When Pyongyang finally realized that the level of disgruntlement over this cynical move to tighten their grip over privately run markets (which had become a necessary means to feed the people) was leading to public displays of anger and unrest, they decided to sack Pak Nam-ki, the supposed architect of the move. Then we got word that this man, possibly a scapegoat, had been executed (the kind of thing that makes this kind of thing not so funny).
So it should come as no surprise, I suppose, given the DPRK's propensity for eliminating inconvenient people or scapegoats — particularly when their supposed misstep does something as egregious as hold up the coronation of Brilliant Comrade Kim Jong-un — and locking up entire families of wrongdoers, that Mr Pak's relatives have also been imprisoned.
From AP, via WaPo:
North Korea sent nearly three dozen relatives of former economic officials to a prison camp over the country's botched currency reform, a South Korean aid group said Tuesday.I wonder what effect this kind of thing would have on the ruling elite, especially as it begins to fracture between camps beholden to Kim Jong-il's son and those that no longer want to participate in a leadership charade where they are at the mercy of the new figurehead and his whim.
North Korea's Ministry of State Security last month sent 34 relatives of former economic official Pak Nam Gi and others to a prison camp on the outskirts of the northern city of Hoeryong, Seoul-based Good Friends said on its website.
The communist North redenominated its currency late last year to fight inflation and reassert control over its burgeoning market economy. The measure, however, reportedly sparked unrest as it left many North Koreans stuck with piles of worthless bills.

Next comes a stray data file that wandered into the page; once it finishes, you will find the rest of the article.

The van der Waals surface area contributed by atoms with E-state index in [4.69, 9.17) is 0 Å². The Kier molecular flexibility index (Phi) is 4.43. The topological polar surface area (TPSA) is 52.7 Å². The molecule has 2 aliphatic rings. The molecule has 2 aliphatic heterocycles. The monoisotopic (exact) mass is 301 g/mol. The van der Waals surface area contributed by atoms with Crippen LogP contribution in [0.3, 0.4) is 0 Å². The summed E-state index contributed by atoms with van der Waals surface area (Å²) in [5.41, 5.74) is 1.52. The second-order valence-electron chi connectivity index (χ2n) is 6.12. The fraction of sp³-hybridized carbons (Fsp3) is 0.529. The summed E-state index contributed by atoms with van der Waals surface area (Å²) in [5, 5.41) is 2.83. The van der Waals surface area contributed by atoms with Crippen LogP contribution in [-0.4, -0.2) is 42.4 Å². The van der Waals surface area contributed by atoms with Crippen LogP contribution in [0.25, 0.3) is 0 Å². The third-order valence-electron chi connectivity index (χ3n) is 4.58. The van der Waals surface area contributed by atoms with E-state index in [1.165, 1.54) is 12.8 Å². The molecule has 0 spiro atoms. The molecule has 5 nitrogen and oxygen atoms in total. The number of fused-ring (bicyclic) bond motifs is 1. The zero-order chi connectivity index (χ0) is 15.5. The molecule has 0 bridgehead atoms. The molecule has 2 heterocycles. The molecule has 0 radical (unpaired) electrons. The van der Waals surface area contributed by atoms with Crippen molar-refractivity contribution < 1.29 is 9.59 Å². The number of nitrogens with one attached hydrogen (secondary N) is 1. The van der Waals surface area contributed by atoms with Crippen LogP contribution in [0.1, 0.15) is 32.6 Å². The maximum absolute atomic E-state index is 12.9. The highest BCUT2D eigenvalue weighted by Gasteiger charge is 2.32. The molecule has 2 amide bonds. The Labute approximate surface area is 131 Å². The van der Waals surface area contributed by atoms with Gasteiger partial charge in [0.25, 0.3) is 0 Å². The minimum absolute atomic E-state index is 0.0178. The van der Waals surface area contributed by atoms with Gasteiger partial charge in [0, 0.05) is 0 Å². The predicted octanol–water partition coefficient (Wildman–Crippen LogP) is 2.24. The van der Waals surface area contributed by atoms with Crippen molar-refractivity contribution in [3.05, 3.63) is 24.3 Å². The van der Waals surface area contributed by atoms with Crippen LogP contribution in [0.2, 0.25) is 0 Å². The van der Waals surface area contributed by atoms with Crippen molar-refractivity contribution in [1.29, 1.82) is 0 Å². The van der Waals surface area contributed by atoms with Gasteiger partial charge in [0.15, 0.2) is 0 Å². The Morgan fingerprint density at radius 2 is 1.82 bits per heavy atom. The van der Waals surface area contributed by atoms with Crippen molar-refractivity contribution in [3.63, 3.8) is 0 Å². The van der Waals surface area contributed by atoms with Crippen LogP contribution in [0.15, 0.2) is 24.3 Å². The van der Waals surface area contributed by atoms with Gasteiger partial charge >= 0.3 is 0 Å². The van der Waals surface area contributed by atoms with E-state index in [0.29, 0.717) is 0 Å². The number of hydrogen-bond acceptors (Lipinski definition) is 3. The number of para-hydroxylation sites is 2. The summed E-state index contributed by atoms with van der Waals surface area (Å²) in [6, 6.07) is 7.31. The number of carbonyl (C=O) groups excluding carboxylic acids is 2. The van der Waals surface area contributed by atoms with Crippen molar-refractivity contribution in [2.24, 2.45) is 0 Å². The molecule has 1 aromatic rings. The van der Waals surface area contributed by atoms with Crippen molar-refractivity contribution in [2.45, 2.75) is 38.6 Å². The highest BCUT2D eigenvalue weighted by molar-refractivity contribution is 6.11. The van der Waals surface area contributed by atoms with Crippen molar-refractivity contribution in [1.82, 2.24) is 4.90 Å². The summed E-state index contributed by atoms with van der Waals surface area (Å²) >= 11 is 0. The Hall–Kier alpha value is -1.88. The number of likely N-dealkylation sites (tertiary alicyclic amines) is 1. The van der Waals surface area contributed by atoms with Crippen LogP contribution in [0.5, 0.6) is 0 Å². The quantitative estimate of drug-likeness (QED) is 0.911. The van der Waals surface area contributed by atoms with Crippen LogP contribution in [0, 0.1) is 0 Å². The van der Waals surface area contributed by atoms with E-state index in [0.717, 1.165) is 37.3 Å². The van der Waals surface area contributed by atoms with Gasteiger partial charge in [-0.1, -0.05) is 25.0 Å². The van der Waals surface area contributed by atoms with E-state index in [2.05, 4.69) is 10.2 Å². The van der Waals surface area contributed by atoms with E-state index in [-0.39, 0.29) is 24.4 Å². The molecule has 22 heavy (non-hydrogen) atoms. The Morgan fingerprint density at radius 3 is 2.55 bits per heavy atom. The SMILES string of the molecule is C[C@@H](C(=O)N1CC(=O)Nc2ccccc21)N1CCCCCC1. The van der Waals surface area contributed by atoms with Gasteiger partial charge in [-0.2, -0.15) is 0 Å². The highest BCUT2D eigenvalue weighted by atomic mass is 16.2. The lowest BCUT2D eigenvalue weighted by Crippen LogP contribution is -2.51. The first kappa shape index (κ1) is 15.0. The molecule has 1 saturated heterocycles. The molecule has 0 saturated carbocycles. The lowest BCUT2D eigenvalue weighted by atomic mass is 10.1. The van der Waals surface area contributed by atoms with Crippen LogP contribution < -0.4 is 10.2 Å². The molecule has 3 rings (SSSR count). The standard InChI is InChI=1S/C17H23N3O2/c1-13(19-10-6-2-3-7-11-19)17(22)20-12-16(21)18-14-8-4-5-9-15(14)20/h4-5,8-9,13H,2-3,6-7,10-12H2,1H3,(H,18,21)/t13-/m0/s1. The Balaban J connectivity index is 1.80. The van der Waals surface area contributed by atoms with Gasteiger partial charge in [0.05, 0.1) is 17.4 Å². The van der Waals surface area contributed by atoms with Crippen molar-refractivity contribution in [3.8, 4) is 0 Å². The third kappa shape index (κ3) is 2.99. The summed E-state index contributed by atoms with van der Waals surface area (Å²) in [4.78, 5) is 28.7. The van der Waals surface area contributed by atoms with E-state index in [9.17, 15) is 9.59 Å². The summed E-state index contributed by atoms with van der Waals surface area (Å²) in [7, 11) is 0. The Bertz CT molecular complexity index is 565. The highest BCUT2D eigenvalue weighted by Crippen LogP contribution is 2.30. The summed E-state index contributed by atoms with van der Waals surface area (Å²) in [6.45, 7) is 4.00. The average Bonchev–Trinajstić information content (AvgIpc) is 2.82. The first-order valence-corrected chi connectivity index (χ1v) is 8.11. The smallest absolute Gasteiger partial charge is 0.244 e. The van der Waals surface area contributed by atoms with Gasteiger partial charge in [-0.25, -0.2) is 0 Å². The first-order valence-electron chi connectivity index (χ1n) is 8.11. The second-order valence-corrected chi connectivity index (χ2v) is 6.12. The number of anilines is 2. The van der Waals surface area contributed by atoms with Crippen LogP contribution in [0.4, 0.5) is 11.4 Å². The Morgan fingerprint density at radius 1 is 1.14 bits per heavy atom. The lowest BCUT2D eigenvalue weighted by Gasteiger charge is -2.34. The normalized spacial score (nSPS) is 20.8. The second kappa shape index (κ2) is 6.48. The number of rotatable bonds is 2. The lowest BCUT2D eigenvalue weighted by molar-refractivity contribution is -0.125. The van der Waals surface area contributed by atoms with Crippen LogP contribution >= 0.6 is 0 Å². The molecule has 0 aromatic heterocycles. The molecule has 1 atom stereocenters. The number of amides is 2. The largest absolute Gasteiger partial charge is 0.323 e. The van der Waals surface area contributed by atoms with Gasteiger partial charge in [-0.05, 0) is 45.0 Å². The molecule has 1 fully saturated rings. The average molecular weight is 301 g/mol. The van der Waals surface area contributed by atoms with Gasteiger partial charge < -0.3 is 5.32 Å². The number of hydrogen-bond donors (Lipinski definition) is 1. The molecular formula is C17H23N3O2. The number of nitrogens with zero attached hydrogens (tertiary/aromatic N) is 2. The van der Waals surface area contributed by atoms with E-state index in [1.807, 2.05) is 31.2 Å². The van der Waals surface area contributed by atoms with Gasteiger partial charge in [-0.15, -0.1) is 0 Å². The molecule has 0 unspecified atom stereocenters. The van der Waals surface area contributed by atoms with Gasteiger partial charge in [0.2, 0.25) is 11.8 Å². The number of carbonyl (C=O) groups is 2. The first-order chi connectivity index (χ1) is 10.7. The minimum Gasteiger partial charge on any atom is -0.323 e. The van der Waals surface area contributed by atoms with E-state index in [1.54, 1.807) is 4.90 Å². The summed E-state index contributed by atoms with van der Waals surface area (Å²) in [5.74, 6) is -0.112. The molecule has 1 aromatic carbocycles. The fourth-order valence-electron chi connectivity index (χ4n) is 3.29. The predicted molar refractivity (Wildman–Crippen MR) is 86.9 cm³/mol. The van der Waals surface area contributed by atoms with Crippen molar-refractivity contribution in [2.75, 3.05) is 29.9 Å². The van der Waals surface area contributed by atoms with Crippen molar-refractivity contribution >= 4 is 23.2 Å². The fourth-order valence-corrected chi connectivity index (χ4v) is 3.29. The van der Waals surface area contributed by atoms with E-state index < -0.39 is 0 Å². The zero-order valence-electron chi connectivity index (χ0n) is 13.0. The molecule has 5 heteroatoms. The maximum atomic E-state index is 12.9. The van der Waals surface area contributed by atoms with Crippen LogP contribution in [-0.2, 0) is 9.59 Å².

Pak spearheaded the reform as the former finance and planning department chief of the ruling Workers' Party. He and an unidentified senior official were reportedly executed by a firing squad at a Pyongyang stadium in March as punishment for the policy failure.
On June 14, the relatives of Pak and other officials were collected and forcibly loaded into a wagon before being sent to the prison camp, the organization reported, citing an unidentified official at the North's security ministry.
The authorities transported the relatives in the middle of night in part to keep it a secret from the rest of the world to avoid international criticism, the official was quoted as saying.
And in some future era when the two Koreas are again one, I wonder if we will feel the lingering effects of such arbitrary punishments. For it will have been hammered into North Koreans' heads over and over and over again exactly what happens to any nail that sticks out.